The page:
Frequent readers of our site should by now be familiar with Ladybeard, the eccentric jack-of-all-trades whose amusing antics we’ve covered multiple times, and “Sailor Suit Old Man,” the affectionate nickname of an infamous cross-dressing Japanese man.
You may remember the duo’s previous epic collaboration on the streets of Harajuku in Tokyo, but for fans of the unusual duo we’ve got good news–the pair have teamed up once again and are ready to share their latest round of funny photos! We proudly present the “Ladybeard x Sailor Suit Old Man dream collaboration at school.”
Give any kid a piece of chalk, and they’re likely to draw some quick doodles on the board. Some stick figures; the logo of some group or team they’re especially fond of; perhaps even a wang or two if there are no adults around. But some kids will use that same piece of chalk to create veritable masterpieces that are so good, you’ll never want to erase them.
You won’t want to miss this collection of impressive chalk art after the jump! Here’s celebrating the talented work of artistic Japanese students.
I’m sure most of us have had the experience of doodling in our textbooks while the teachers droned on about all the math that we realized later in life we would never use. In fact, my personal specialty was decorating large chunks of text with elaborate frames of vines and flowers. Sometimes I even added fruits.
But some creative students in Korea took their doodling to a whole new level by giving the textbook figures clad in outdated fashion complete makeovers. Some of these doodlers were so talents the final result even looks like manga or manhwa!
The following is a typical scene that many families in Japan will have recently experienced, and probably not for the first time: It’s August 31, the last day of summer vacation and the fall semester is starting in less than 24 hours. The kids who played all month suddenly realize that they have to do 40 pages of kanji and math drills, write a book report for a book they haven’t read, and fill in 30 days’ worth of journal entries–an assignment that they dutifully kept up with for all of the first week of summer break. They clamor for help, and despite the scoldings and I-told-you-so’s, “nice” parents and the more responsible siblings reluctantly pitch in.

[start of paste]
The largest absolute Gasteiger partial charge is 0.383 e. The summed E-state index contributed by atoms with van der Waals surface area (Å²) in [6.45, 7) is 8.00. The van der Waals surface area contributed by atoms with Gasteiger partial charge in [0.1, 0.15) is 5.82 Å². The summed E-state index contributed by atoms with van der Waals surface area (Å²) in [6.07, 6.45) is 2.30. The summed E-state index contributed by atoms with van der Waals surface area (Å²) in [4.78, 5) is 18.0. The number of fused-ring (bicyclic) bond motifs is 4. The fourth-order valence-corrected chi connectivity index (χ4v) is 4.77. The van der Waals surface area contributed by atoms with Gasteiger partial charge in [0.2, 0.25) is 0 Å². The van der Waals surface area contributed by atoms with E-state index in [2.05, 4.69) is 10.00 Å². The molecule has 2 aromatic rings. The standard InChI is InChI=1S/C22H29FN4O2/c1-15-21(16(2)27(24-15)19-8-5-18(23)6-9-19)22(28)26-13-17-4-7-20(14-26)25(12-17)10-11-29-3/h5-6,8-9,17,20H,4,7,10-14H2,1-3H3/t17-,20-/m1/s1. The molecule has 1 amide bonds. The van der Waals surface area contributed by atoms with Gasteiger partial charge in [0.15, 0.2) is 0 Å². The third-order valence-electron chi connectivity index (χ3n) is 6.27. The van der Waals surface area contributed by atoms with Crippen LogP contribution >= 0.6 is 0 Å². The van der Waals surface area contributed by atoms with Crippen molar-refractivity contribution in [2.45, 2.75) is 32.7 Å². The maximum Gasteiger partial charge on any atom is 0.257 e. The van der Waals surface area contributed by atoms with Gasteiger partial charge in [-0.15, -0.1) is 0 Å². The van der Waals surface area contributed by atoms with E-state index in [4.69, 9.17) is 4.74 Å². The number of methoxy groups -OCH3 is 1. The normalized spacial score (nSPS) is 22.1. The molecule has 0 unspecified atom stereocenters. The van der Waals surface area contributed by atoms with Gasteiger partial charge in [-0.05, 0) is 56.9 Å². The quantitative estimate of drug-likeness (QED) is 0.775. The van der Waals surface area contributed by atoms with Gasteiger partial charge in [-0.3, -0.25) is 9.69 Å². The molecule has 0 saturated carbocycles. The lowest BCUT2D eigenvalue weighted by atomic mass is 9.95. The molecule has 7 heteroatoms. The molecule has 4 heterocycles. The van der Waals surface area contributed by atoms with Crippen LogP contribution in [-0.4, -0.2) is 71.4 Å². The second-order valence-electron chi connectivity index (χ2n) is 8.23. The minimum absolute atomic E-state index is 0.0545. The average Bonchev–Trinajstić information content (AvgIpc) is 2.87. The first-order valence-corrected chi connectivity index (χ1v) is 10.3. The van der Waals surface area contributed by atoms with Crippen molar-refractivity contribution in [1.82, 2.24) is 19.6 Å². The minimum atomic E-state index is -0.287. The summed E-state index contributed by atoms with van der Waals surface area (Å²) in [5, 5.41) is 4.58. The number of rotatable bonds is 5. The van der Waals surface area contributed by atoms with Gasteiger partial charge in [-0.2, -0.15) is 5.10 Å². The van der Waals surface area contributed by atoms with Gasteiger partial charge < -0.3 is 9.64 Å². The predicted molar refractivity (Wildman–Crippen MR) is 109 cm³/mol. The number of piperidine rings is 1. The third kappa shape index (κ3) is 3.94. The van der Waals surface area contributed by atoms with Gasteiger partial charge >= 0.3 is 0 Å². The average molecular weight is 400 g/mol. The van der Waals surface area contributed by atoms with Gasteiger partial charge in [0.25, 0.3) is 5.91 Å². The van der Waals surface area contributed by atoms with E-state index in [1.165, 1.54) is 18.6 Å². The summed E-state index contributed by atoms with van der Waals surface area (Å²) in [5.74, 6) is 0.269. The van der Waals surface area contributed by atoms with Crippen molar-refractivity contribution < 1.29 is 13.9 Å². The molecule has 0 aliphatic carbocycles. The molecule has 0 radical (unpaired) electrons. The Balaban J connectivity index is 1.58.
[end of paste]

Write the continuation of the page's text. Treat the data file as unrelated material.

Sure, the above isn’t an exemplary approach to avoiding bad grades, but recently an even more dubious method has been getting a lot of attention: online businesses have been offering to do your child’s homework and school projects for a fee! While the homework-by-proxy racket is nothing new, recent media coverage of the growing enterprise has brought to light this questionable practice and its appalling popularity among elementary and junior high school students.
What does this teach, and not teach, future adults? Why are parents taking advantage of these services for their young children? One twisted reason will probably surprise you.
Did you used to think that your teachers all lived in the school on the weekends? Lots of kids are shocked to discover one day that their teachers have private lives, families, and even friends outside of school. This collection of tweets are all from Japanese students – whose sometimes-cynical, sometimes-exhausted, pretty-much-always-awesome professors probably just wanted to remind them that teachers are people too.
That’s right – it’s time for a snappy little segment which we’ll be entitling, in honour of its Japanese hashtag equivalent, “This devastatingly amazing thing my teacher just told me!”